Morinda citrifolia


Plant Family: Belongs to the Rubiaceae or Coffee family, which includes Ixora (Ixora coccinea), the diminutive Langue Poule (Oldenlandia corymbosa), and obviously, Coffee (Coffea arabica).


Description: Source of folk medicine’s famous Noni Juice; small tree, up to 6 m tall (20 ft); young branches 4-angled, stem light gray to tan, up to 30 cm diameter (12 in), with branches coming off low on stem; leaves opposite, large, simple, ovate, shiny dark green, and deeply veined, up to 45 x 24 cm (17.5 x 9.4 in); flowers small and white, in axillary inflorescence with united ovaries; compound fruit an ovoid, irregularly bumpy, fleshy syncarp, green at first, then off-white when ripe, with pungent, fetid odor, medium sized, 12 x 8 cm (4.7 x 3.1 in); flesh also off-white, with numerous seeds, roughly 10 x 5 mm (0.2 x 0.1 in); flowering and fruiting year round; one specimen in southern part of Gardens on slope near large Velvet Tamarind tree.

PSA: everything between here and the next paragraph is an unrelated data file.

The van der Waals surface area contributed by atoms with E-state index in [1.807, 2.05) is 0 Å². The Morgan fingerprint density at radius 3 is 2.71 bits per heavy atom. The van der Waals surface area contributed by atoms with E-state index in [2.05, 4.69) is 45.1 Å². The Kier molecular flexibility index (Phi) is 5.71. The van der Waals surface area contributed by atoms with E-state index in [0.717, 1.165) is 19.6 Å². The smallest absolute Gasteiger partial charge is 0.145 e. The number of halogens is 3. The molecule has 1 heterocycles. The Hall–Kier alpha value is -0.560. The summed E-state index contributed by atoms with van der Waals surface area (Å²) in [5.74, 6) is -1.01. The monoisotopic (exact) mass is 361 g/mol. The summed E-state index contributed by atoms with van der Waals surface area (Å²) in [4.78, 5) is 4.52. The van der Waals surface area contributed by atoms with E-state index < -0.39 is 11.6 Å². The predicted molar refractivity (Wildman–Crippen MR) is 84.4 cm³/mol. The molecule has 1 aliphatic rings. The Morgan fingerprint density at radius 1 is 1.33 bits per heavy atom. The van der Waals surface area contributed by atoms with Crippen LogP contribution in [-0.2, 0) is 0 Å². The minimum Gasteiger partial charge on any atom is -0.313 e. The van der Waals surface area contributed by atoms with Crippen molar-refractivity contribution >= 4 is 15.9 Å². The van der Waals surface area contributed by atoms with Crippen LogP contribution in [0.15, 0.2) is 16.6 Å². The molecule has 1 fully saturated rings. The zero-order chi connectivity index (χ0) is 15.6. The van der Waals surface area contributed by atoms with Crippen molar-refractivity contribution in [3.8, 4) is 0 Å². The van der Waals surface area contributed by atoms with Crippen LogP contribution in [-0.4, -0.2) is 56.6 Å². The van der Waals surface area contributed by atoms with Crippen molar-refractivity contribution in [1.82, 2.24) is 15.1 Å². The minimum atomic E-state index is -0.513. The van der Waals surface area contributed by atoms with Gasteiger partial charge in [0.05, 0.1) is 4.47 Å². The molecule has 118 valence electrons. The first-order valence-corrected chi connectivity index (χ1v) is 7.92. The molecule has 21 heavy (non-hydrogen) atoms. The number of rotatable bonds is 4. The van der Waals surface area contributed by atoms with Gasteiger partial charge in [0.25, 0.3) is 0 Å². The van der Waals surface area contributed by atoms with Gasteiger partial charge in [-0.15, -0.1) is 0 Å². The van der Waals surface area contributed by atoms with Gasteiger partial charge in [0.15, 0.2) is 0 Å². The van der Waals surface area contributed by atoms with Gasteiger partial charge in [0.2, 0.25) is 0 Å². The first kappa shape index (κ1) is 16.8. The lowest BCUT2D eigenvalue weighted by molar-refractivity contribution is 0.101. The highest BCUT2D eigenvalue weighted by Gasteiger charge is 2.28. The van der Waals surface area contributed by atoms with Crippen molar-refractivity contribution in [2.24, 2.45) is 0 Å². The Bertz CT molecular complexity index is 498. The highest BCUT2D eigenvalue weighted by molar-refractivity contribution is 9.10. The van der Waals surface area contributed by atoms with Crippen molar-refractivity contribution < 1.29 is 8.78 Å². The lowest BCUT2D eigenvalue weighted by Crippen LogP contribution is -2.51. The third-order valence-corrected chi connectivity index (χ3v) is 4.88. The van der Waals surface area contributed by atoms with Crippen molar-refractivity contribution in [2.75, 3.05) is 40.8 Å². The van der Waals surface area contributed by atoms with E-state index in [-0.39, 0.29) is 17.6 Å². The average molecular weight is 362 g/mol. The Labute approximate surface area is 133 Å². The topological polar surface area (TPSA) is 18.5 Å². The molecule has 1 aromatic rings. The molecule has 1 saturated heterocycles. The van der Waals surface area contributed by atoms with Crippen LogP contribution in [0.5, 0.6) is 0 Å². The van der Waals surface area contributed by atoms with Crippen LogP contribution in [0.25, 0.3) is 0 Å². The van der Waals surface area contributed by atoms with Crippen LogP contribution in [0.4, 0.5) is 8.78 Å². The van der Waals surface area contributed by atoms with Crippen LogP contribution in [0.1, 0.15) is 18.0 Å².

Origin and Natural HabitatNative of Southeast Asia and found in wide variety of habitats, especially shady or secondary forests and open, rocky or sandy sea shores; tolerates drought and saline soils. Common near beaches in St.Vincent.

 Distribution: now extensively distributed throughout India, the tropical Pacific and Caribbean.


Cultural Uses: traditional healers have used noni for decades to help treat numerous ailments such as diabetes, high blood pressure, asthma and pains. The fruit is used to treat burns, arthritis, inflammation, the efforts of aging and infections. The older, rotting fruit is said to be more effective. The leaves are also though to have medicinal value as they are poured and placed on the forehead to soothe headaches. The plant is also used in contemporary medicine as it is used in juices and capsules.  



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